Traditions and History of Christmas

Marjorie Smedley, Staff Writer

It’s the end of the year, with red and green lights hanging from houses and green wreaths of holly and mistletoe hung off of doors, and the holiday spirit is in the air. It’s Christmas time, the most wonderful time of the year and with it comes the many traditions that have been passed down through generations. From caroling to gift-giving, ugly sweaters to star-topped trees, the Christmas traditions deeply rooted in the red-and-green themed holiday have been there for hundreds of years.

The religious aspect of Christmas, from which the holiday gained its name, is traced back to the birth of Jesus of Nazareth and was founded as a Christian holiday in the fourth century. The date, Dec. 25, was chosen by Pope Julius I due to the hopes of replacing the pagan holidays of December, such as Yule and Saturnalia, with a Christian holiday. The church was mostly successful in this task, due to Christmas also incorporating pagan elements into the holiday and not fully eliminating the traditions of paganism. Traditions that were often used in the holiday were the attendance of church, and the nightly parties filled with drinking, food and the tradition of the rich giving to the poor. Christmas was banned for a brief time in England and early America in the 1600s by Thomas Cromwell due to Puritan influences, which wanted to rid England of decadence, or indulgence in luxury. In America, it was dropped entirely after the American Revolution until 1870 due to the holiday being seen as a British tradition. Famed writers Washington Irving and Charles Dickens had major influence in the creation of the modern Christmas that came about in the eighteenth and nineteenth centuries, with Irving writing a series of short stories about Christmas and its meanings and Dickens with his highly-esteemed novel “A Christmas Carol.” The two writers managed to create the semblance of Christmas being about goodwill, family and kindness to others, which was quickly adopted by those who celebrated the holiday.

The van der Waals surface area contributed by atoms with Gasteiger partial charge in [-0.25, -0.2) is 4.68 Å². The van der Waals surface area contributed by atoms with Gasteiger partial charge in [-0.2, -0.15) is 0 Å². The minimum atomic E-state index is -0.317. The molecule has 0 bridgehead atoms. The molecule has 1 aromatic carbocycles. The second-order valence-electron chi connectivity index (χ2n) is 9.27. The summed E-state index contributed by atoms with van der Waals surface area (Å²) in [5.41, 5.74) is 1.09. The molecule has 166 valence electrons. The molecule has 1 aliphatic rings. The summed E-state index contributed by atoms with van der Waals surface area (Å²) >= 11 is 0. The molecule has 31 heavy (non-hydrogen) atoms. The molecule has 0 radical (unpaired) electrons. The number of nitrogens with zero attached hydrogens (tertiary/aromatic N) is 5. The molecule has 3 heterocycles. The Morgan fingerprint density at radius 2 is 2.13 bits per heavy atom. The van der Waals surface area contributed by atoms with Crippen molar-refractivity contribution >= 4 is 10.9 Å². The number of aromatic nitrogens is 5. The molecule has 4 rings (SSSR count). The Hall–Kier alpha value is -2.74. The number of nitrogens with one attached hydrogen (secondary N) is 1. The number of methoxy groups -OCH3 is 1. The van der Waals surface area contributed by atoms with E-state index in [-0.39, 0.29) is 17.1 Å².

One of the major traditions of Christmas is the legend of Saint Nicholas, or Santa Claus. The legend was founded in 280 A.D by a monk named St. Nicholas, who was known and founded in history for bringing children toys and giving away his entire wealth to those in need. The legend had more of an impact on Christmas in 1822, when Clement Clarke Moore wrote a Christmas poem commonly known as “Twas the Night Before Christmas,” therefore cementing Santa Claus’ place in Christmas tradition. The imagery, however, of the jolly red man would not be had until 1881 when cartoonist Thomas Nast depicted St. Nick in the iconic red-and-white suit and the sack of toys that he is known for today. Many other major traditions, such as the Christmas tree or the Yule log, are traced to the early pagan holidays of the Winter Solstice, having been adopted into the secular holiday that Christmas had become in the modern centuries. However, many Christian religious aspects still remained, such as caroling and gift-giving, as both had been highly encouraged by the Christian Church in the early days of Christmas. In combination with the old traditions, many new ones emerged as the commercialization of Christmas began, with candy canes becoming known during the Great Depression and the launch of the Santa Tracker by NORAD (North American Aerospace Defense Command) in 1955.

“My favorite part about Christmas is the food. It’s like a second Thanksgiving,” says junior Bradley Van Hall.